When someone becomes unconscious and unresponsive, it is essential to know what to do. This may include checking the vital signs and assessing for a serious injury until emergency services arrive. If a person is not breathing, it may be necessary to perform CPR.

Unconsciousness is an unresponsive state. A person who is unconscious may seem like they are sleeping but may not respond to things like loud noises, being touched, or being shaken.

Fainting is a type of unconsciousness that happens suddenly and may only last a few seconds. Other types can last much longer.

A person’s vital signs may change. Seek immediate medical attention if someone’s pulse becomes weak or they stop breathing.

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If someone seems unconscious or unresponsive, the first thing to do is ask if they are OK in a loud voice. If they don’t respond, gently shake them. But if they might have a spinal cord injury, it is best not to move the person until emergency services arrive.

If a person still does not respond, follow these steps in this order:

  1. Check that their airway is open, without signs of a blockage, such as labored or high-pitched breathing
  2. Look for signs that they are breathing.
  3. Check for a pulse or heartbeat.

Next, call or have someone else call emergency medical services. In the United States, dial 911. Do this if the person:

  • has no pulse or a weak one
  • does not seem to be breathing
  • does not respond or regain consciousness within 1 minute
  • appears to be severely injured, due to heavy bleeding, for example

Do not hang up on the emergency services representative until they ask you to.

Check the person’s wrists and neck to see whether they have a first aid tag, which may have information about why they lost consciousness. Share the information on the tag with the representative.

Before beginning any first aid steps, it is essential to tell whether the unconscious person is breathing or not.

If the person is breathing

If the person is conscious but seems dazed, ask them basic questions, such as what their name and birthday are or what today’s date is.

If the person is unable to answer correctly, they may be experiencing a change in mental status. Share this information with the emergency services representative.

If the person may have a spinal injury, leave them as they are. Take steps to keep their neck supported and still.

If the person is breathing and it is unlikely that they have a spinal injury, roll them into a recovery position on their side. Adjust their legs so their hips and knees form right angles. Tilt their head gently back to help keep their airway open.

If the person is not breathing

If an unconscious person is not breathing, it may be necessary to move them carefully onto their back while protecting their neck, so they can receive cardiopulmonary resuscitation (CPR). We describe how to give CPR in the next section.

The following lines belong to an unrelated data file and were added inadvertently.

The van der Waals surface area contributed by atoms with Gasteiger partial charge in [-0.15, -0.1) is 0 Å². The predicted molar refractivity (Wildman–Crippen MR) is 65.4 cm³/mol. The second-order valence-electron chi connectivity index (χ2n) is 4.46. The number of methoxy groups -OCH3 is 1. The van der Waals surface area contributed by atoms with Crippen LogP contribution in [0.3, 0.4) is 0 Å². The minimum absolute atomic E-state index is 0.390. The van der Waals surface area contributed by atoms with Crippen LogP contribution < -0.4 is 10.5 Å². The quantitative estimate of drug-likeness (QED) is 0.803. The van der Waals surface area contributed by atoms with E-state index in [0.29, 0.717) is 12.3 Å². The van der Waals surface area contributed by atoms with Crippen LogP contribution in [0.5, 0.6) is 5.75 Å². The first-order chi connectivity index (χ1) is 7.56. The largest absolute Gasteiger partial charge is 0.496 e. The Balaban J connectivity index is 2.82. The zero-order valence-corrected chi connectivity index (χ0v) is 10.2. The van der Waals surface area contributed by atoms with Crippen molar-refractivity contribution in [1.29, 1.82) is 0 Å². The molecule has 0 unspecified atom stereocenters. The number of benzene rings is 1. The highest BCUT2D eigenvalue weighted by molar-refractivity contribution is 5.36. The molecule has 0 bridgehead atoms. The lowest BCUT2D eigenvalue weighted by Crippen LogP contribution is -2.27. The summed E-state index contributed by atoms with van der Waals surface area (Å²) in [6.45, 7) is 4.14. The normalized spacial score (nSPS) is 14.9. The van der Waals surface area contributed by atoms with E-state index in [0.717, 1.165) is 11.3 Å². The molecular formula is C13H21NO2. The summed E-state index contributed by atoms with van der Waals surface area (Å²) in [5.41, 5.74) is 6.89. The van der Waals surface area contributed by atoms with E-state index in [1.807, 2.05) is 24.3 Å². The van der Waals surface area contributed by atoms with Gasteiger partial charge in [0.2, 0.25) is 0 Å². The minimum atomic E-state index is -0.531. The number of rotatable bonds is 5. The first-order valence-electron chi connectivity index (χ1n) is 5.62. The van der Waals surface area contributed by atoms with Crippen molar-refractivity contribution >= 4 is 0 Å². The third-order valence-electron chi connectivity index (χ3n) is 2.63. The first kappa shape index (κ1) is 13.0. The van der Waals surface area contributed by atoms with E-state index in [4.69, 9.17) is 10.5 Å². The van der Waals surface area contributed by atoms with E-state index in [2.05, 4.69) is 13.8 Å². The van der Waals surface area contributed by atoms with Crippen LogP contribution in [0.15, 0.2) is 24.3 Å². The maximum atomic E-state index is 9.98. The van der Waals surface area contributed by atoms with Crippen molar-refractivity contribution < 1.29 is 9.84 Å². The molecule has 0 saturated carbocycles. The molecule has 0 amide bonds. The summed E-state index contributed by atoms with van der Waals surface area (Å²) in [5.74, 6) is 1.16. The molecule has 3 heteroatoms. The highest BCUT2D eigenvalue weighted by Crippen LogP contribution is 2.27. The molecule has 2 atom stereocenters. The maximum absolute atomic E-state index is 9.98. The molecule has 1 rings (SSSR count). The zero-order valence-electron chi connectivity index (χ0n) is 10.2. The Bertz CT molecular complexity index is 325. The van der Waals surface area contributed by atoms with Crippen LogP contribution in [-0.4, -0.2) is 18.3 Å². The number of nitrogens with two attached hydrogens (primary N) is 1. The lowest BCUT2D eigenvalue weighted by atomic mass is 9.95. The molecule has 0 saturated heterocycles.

Call 911 before administering CPR.

If the person is moving, coughing, or breathing, this is a good sign. If none of these things happen, continue giving CPR until emergency assistance arrives.

If something is visible at the back of the throat or high in the throat, and it is blocking the airway, try to remove it by using one finger to sweep the mouth. Do not try to sweep away or grab anything that is not visible.

If the person is not breathing and has something lodged in their throat, continue performing the chest compressions of CPR and checking to see whether the object has dislodged.

If the person is bleeding

If the unconscious person is bleeding heavily, locate the injury and place strong, direct pressure on the wounded area to slow the flow of blood. Anyone who knows how should apply a tourniquet above the bleeding area to slow the bleeding until emergency services arrive.

CPR is an emergency procedure to assist someone when they stop breathing and have no pulse. It involves chest compressions, which is the cardio part, and rescue breaths, which is the pulmonary part, of the name “cardiopulmonary resuscitation.”

Only people with CPR training should give the rescue breath part of the procedure. To reduce the chances of injury, anyone without training should only perform chest compressions, in steps 1–7 below. Chest compressions also help oxygen circulate.

Before starting CPR, try to wake the person again by calling their name loudly and asking if they are okay.

If the person is still unresponsive:

  • Place one hand on their forehead.
  • Place the fingers of your other hand under the tip of their chin.
  • Gently tilt their head back. The goal is for their tongue to move so it does not block their airway.

But if the person may have a spinal injury:

  • Kneel near the top of their head.
  • Place your hands on either side of their face.
  • Gently lift the person’s jaw with your fingertips without moving their neck.

When the person’s airway is open, follow these steps to perform CPR:

1. Lay the person on their back on any flat, hard surface. Protect their neck from big movements if it looks like they might have a spinal injury.

2. Kneel next to their shoulders, so your torso is over their chest.

3. Put the palm and heel of your hand in the center of their chest.

4. Place your other hand directly on top of the first hand and interlock your fingers.